Earlier this month, President Obama introduced
a set of intentional suggestions via a memorandum regarding our national student loan debt crisis. Essentially, the President is directing the federal government to act more aggressively in helping the record number of citizens struggling with massive student loan debt.
The modern knowledge-driven requires education for workers to make a standard of living to provide for themselves and their families. As the President said
, “In America, a higher education cannot be a privilege reserved for only a few. It has to be available to everybody who’s willing to work for it.” (The President himself famously only finished paying off his own law school shortly before his run for the White House.) It is increasingly difficult to financially flourish without the benefits of increadingly expensive postsecondary education. Given this set of constraints, how can the government ensure assistance for student loan borrowers?
The Student Bill of Rights outlines several key goals for partners from across sectors – in government, business, and academia – to work toward.
- Open access to affordable higher education
- Pathways to attain financial resources needed to pay for college
- Affordable repayment plans
- Fair treatment and consumer protection for borrowers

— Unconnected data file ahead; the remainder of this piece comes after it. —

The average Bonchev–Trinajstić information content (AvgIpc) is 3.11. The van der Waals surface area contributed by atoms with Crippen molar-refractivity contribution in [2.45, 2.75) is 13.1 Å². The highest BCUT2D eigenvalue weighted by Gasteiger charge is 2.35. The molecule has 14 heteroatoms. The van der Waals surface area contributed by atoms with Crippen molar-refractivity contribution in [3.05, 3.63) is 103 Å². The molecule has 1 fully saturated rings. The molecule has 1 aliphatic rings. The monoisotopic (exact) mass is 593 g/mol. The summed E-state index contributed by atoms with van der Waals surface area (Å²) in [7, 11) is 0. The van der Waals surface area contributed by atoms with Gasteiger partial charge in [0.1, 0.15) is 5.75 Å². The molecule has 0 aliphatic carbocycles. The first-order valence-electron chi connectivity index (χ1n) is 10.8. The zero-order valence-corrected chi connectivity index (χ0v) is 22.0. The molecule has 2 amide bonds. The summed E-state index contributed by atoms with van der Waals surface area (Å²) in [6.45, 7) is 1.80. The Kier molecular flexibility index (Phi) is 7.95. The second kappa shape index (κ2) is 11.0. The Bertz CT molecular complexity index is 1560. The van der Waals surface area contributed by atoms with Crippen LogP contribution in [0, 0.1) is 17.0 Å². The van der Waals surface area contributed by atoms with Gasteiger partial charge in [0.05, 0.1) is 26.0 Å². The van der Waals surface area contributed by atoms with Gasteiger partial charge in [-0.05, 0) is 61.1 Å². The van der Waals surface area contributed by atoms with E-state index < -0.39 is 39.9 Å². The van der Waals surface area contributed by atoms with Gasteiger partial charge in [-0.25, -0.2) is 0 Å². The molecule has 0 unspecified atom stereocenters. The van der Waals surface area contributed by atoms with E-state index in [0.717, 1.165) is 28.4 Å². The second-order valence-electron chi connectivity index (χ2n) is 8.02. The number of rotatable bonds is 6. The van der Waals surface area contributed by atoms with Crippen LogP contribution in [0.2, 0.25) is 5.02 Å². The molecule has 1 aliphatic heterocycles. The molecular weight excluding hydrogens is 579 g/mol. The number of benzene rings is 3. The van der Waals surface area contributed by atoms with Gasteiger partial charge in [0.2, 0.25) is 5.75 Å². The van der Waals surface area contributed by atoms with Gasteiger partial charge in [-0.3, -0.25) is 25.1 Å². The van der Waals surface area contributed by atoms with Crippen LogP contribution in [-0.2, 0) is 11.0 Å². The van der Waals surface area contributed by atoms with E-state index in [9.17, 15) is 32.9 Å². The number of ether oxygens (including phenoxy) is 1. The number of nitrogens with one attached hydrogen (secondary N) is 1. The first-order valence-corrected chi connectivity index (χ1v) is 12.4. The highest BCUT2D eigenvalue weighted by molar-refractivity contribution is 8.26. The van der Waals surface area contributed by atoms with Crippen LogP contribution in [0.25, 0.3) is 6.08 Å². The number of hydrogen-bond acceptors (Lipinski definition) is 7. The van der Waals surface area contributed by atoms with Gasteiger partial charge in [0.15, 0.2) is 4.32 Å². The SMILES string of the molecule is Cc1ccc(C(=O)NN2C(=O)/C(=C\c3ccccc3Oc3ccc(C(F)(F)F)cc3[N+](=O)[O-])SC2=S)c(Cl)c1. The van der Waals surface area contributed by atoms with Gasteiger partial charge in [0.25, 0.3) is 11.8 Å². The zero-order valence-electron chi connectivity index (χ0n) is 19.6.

A fair question on the minds of many borrowers is, so now what? Although this debt crisis has not yet stretched to the limits of the housing debacle, economists increasingly warn of signs of a looming student loan bubble. Now is the time for our leaders to be proactive and avoid our recent and abysmal mistakes, financially speaking.
The President’s initiative encourages the development of methods to establish a central system for loan complaints, which is a laudable goal. However, I wonder if student borrowers have the knowledge required to know that something is wrong with their experience? As these concepts come to fruition, I am hopeful for skilled professionals who can help studnts with assistance in identifying factors worthy of complaints in their borrowing history.
It is relatively disheartening, in my opinion, that the leader of the free world must assert the value that every student deserves access to a quality and affordable education in our country. The lack of connection between sound investment in our citizenry and the expectations required to be a thriving country seem to be growing apart. Our high school students are losing faith and trust in the importance of higher education and are afraid of the financial hardships. We cannot afford to lose the zeal and innovation of our young people. We need them to be courageous, not fearful, in order to be competitive in a global market.
Check out more details on the administration’s plan on WhiteHouse.gov
. What else do you think should be included in a Student Bill of Rights? What actions do you think the government should take in addressing the student loan crisis?